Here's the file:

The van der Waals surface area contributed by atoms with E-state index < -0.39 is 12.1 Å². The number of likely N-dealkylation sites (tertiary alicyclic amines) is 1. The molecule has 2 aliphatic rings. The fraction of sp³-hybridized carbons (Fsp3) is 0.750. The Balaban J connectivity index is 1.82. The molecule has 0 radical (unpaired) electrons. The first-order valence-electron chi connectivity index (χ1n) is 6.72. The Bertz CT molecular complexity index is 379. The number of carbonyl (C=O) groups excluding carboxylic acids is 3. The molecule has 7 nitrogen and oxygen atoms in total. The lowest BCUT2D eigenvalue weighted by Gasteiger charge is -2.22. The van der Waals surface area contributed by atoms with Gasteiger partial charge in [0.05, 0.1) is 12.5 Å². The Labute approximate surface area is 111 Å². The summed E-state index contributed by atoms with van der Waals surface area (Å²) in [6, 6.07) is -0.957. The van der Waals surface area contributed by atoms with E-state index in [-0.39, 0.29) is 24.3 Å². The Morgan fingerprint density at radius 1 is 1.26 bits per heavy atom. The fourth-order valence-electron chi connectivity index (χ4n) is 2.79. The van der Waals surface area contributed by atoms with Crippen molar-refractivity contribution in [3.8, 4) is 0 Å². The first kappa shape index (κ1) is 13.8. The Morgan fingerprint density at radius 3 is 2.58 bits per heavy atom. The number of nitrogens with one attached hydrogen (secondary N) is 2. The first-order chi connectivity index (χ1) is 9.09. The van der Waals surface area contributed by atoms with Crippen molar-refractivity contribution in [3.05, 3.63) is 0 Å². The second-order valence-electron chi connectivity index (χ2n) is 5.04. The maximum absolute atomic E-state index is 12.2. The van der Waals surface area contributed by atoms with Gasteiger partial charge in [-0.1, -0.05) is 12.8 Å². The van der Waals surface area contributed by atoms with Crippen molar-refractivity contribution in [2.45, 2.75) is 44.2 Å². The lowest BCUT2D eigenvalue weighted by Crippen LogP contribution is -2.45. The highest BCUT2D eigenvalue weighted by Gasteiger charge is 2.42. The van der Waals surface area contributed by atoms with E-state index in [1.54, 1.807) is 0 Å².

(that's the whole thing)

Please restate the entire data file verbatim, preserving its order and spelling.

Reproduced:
The van der Waals surface area contributed by atoms with E-state index < -0.39 is 12.1 Å². The number of likely N-dealkylation sites (tertiary alicyclic amines) is 1. The molecule has 2 aliphatic rings. The fraction of sp³-hybridized carbons (Fsp3) is 0.750. The Balaban J connectivity index is 1.82. The molecule has 0 radical (unpaired) electrons. The first-order valence-electron chi connectivity index (χ1n) is 6.72. The Bertz CT molecular complexity index is 379. The number of carbonyl (C=O) groups excluding carboxylic acids is 3. The molecule has 7 nitrogen and oxygen atoms in total. The lowest BCUT2D eigenvalue weighted by Gasteiger charge is -2.22. The van der Waals surface area contributed by atoms with Gasteiger partial charge in [0.05, 0.1) is 12.5 Å². The Labute approximate surface area is 111 Å². The summed E-state index contributed by atoms with van der Waals surface area (Å²) in [6, 6.07) is -0.957. The van der Waals surface area contributed by atoms with E-state index in [-0.39, 0.29) is 24.3 Å². The Morgan fingerprint density at radius 1 is 1.26 bits per heavy atom. The fourth-order valence-electron chi connectivity index (χ4n) is 2.79. The van der Waals surface area contributed by atoms with Crippen molar-refractivity contribution in [3.8, 4) is 0 Å². The first kappa shape index (κ1) is 13.8. The Morgan fingerprint density at radius 3 is 2.58 bits per heavy atom. The number of nitrogens with one attached hydrogen (secondary N) is 2. The first-order chi connectivity index (χ1) is 9.09. The van der Waals surface area contributed by atoms with Crippen molar-refractivity contribution in [3.05, 3.63) is 0 Å². The second-order valence-electron chi connectivity index (χ2n) is 5.04. The maximum absolute atomic E-state index is 12.2. The van der Waals surface area contributed by atoms with Gasteiger partial charge in [-0.1, -0.05) is 12.8 Å². The van der Waals surface area contributed by atoms with Crippen molar-refractivity contribution in [2.45, 2.75) is 44.2 Å². The lowest BCUT2D eigenvalue weighted by Crippen LogP contribution is -2.45. The highest BCUT2D eigenvalue weighted by Gasteiger charge is 2.42. The van der Waals surface area contributed by atoms with E-state index in [1.54, 1.807) is 0 Å².